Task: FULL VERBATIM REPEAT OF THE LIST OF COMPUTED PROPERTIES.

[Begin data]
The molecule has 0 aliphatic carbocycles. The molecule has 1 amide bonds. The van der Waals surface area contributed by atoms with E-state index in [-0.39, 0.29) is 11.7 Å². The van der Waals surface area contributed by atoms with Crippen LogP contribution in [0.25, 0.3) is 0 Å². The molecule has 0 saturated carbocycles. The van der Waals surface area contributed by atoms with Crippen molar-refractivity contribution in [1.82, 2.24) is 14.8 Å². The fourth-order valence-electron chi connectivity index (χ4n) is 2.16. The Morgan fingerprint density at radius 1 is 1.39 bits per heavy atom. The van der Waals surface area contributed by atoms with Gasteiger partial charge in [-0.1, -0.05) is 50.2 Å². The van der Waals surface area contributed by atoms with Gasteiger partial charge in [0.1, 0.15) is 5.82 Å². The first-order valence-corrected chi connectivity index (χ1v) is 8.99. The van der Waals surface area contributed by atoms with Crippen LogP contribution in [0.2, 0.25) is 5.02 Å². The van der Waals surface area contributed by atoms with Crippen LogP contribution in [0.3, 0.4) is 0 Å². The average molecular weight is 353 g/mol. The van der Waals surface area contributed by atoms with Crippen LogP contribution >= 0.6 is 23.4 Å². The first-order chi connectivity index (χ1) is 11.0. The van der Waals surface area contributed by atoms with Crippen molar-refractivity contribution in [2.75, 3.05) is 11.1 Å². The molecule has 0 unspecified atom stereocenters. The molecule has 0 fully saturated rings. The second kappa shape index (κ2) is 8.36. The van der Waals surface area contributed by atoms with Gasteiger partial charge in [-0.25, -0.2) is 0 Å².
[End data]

The molecule has 0 aliphatic carbocycles. The molecule has 1 amide bonds. The van der Waals surface area contributed by atoms with E-state index in [-0.39, 0.29) is 11.7 Å². The van der Waals surface area contributed by atoms with Crippen LogP contribution in [0.25, 0.3) is 0 Å². The molecule has 0 saturated carbocycles. The van der Waals surface area contributed by atoms with Crippen molar-refractivity contribution in [1.82, 2.24) is 14.8 Å². The fourth-order valence-electron chi connectivity index (χ4n) is 2.16. The Morgan fingerprint density at radius 1 is 1.39 bits per heavy atom. The van der Waals surface area contributed by atoms with Gasteiger partial charge in [-0.1, -0.05) is 50.2 Å². The van der Waals surface area contributed by atoms with Gasteiger partial charge in [0.1, 0.15) is 5.82 Å². The first-order valence-corrected chi connectivity index (χ1v) is 8.99. The van der Waals surface area contributed by atoms with Crippen LogP contribution in [0.2, 0.25) is 5.02 Å². The van der Waals surface area contributed by atoms with Crippen LogP contribution in [0.3, 0.4) is 0 Å². The average molecular weight is 353 g/mol. The van der Waals surface area contributed by atoms with Crippen LogP contribution >= 0.6 is 23.4 Å². The first-order chi connectivity index (χ1) is 11.0. The van der Waals surface area contributed by atoms with Crippen molar-refractivity contribution in [2.75, 3.05) is 11.1 Å². The molecule has 0 unspecified atom stereocenters. The molecule has 0 fully saturated rings. The second kappa shape index (κ2) is 8.36. The van der Waals surface area contributed by atoms with Gasteiger partial charge in [-0.25, -0.2) is 0 Å².